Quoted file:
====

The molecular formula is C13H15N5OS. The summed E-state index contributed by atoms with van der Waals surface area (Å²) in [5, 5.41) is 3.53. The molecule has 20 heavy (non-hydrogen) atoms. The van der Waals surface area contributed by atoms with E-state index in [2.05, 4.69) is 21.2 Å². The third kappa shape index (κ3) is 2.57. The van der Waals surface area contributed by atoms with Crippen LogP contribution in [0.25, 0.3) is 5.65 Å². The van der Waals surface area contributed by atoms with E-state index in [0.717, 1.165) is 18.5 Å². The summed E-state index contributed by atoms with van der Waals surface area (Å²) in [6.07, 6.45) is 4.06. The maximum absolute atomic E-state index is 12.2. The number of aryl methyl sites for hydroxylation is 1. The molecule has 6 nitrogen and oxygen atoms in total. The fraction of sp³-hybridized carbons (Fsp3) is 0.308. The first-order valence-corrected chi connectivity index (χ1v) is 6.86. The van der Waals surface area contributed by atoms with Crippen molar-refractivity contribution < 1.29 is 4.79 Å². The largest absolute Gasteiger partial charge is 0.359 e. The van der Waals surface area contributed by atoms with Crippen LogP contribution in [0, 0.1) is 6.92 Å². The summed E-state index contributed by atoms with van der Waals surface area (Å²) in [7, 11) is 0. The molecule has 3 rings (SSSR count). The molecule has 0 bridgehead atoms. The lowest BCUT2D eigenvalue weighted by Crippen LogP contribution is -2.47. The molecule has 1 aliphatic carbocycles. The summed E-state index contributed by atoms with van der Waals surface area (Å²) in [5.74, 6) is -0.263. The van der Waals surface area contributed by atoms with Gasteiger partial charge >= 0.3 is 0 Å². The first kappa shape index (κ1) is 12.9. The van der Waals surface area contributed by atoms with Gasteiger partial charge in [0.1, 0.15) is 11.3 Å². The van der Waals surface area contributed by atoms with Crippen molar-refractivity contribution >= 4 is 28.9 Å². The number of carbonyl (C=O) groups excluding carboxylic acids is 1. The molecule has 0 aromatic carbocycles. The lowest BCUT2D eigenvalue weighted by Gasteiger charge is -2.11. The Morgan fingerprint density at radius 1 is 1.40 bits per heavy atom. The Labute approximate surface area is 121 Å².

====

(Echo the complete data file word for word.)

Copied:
The molecular formula is C13H15N5OS. The summed E-state index contributed by atoms with van der Waals surface area (Å²) in [5, 5.41) is 3.53. The molecule has 20 heavy (non-hydrogen) atoms. The van der Waals surface area contributed by atoms with E-state index in [2.05, 4.69) is 21.2 Å². The third kappa shape index (κ3) is 2.57. The van der Waals surface area contributed by atoms with Crippen LogP contribution in [0.25, 0.3) is 5.65 Å². The van der Waals surface area contributed by atoms with E-state index in [0.717, 1.165) is 18.5 Å². The summed E-state index contributed by atoms with van der Waals surface area (Å²) in [6.07, 6.45) is 4.06. The maximum absolute atomic E-state index is 12.2. The number of aryl methyl sites for hydroxylation is 1. The molecule has 6 nitrogen and oxygen atoms in total. The fraction of sp³-hybridized carbons (Fsp3) is 0.308. The first-order valence-corrected chi connectivity index (χ1v) is 6.86. The van der Waals surface area contributed by atoms with Crippen molar-refractivity contribution < 1.29 is 4.79 Å². The largest absolute Gasteiger partial charge is 0.359 e. The van der Waals surface area contributed by atoms with Crippen LogP contribution in [0, 0.1) is 6.92 Å². The summed E-state index contributed by atoms with van der Waals surface area (Å²) in [7, 11) is 0. The molecule has 3 rings (SSSR count). The molecule has 0 bridgehead atoms. The lowest BCUT2D eigenvalue weighted by Crippen LogP contribution is -2.47. The molecule has 1 aliphatic carbocycles. The summed E-state index contributed by atoms with van der Waals surface area (Å²) in [5.74, 6) is -0.263. The van der Waals surface area contributed by atoms with Gasteiger partial charge >= 0.3 is 0 Å². The first kappa shape index (κ1) is 12.9. The van der Waals surface area contributed by atoms with Gasteiger partial charge in [0.1, 0.15) is 11.3 Å². The van der Waals surface area contributed by atoms with Crippen molar-refractivity contribution >= 4 is 28.9 Å². The number of carbonyl (C=O) groups excluding carboxylic acids is 1. The molecule has 0 aromatic carbocycles. The lowest BCUT2D eigenvalue weighted by Gasteiger charge is -2.11. The Morgan fingerprint density at radius 1 is 1.40 bits per heavy atom. The Labute approximate surface area is 121 Å².